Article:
The United States could lift sanctions on a Chinese police forensics institute that is allegedly involved in human-rights abuses in exchange for increased cooperation on combating fentanyl trafficking.
The Wall Street Journal reported Monday that Secretary of State Antony Blinken discussed how China and the U.S. could resume their talks about cooperating on fighting fentanyl trafficking, but officials in Beijing were firm in saying that the U.S. would first have to lift the sanctions on the police institute.
Three years ago, the Trump administration sanctioned the Chinese Ministry of Public Security's Institute of Forensic Science for what it called a campaign of mass surveillance and human-rights abuses against China's ethnic Uyghur and other minority groups. China has denied these allegations.
"No member of the U.S. delegation offered to lift any sanctions on PRC [People's Republic of China] entities or said we would consider doing so," said State Department spokesman Matthew Miller. "The secretary discussed a working group on fentanyl that would allow each side to raise and discuss their concerns, and we continue to call on the PRC to stop the flow of fentanyl precursor chemicals from China to the cartels."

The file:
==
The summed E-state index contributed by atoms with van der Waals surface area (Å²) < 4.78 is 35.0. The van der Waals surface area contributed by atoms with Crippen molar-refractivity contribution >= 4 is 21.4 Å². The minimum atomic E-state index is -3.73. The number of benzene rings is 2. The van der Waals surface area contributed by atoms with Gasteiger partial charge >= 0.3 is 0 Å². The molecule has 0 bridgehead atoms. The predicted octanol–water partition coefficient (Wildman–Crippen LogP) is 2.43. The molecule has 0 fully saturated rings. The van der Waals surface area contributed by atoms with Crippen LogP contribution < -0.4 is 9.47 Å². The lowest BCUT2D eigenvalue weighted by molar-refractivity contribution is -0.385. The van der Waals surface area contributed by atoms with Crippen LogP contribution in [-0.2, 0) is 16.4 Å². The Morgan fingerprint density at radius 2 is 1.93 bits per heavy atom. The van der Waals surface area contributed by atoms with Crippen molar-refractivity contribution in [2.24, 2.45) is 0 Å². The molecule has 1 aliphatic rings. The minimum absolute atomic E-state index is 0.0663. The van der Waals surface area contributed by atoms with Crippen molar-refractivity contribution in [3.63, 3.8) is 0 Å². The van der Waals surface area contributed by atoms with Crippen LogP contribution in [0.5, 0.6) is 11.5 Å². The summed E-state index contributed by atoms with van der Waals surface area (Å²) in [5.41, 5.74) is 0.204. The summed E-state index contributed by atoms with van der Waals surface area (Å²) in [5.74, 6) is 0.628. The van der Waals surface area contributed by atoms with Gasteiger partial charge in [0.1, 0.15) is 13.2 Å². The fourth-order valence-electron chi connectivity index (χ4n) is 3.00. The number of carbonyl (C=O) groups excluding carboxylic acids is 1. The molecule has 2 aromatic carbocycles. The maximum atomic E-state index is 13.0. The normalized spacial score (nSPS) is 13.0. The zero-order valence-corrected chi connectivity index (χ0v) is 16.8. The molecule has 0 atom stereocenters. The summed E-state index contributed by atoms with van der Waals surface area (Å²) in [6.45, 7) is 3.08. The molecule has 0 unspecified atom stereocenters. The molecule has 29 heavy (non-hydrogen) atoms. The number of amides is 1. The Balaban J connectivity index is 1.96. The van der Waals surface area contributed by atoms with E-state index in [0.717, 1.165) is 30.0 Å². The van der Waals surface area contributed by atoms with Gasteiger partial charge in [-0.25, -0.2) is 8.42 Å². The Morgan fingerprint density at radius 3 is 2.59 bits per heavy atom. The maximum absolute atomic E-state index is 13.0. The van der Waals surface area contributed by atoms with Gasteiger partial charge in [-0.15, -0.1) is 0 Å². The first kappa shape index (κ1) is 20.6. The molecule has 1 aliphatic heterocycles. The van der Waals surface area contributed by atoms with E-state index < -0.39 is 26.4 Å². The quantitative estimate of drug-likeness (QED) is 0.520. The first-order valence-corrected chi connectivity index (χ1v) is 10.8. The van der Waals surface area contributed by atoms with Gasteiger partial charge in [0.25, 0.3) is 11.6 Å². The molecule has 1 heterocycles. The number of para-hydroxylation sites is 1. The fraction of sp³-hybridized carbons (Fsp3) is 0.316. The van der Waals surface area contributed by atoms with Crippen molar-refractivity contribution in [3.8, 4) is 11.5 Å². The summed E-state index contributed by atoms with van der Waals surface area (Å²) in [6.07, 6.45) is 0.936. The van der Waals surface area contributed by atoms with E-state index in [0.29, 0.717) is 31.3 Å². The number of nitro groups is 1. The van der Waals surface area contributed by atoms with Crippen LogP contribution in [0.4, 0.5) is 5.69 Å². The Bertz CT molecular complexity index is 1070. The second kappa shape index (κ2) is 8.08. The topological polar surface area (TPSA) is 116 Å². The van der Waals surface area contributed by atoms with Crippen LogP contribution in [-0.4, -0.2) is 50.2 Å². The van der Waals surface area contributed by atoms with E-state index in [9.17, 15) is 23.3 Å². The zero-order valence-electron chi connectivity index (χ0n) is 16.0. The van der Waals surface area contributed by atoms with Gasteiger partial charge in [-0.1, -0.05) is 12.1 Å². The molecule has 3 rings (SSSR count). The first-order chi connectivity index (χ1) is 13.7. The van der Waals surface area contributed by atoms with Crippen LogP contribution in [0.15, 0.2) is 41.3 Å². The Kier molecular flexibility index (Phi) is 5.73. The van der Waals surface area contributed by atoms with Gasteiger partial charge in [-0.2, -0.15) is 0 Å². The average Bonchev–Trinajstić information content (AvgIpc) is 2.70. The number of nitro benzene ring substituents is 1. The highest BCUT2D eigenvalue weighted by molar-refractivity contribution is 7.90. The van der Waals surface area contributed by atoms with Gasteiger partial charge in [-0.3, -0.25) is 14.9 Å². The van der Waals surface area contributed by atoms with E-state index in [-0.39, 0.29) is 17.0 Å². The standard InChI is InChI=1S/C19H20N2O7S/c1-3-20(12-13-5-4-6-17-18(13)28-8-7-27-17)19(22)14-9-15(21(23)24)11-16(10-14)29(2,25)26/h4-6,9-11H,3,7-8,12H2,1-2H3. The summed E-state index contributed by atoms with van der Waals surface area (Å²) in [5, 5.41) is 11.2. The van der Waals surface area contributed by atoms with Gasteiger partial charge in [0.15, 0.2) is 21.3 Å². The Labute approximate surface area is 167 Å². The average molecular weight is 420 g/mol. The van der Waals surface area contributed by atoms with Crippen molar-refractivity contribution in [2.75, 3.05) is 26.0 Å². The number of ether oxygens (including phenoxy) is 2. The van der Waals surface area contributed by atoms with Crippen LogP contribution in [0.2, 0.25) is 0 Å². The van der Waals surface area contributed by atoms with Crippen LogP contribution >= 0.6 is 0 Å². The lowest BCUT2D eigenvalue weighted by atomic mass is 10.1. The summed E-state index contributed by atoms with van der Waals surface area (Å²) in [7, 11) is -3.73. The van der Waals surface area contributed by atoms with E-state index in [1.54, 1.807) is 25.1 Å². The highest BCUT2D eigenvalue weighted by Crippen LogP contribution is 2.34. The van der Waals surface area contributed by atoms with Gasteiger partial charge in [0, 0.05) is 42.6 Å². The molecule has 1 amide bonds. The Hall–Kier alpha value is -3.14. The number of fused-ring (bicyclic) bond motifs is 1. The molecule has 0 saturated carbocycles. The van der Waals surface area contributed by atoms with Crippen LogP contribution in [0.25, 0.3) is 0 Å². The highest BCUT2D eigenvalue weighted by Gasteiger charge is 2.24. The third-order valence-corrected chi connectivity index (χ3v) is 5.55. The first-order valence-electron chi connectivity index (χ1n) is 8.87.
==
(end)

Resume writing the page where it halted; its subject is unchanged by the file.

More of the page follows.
The Chinese Foreign Ministry did not directly comment on the discussions, but said in a statement: "If the U.S. genuinely wants to resolve its domestic drug problem, then it should respect the facts, withdraw the sanctions, and stop smearing and scapegoating."
Theodore Bunker ✉
Theodore Bunker, a Newsmax writer, has more than a decade covering news, media, and politics.
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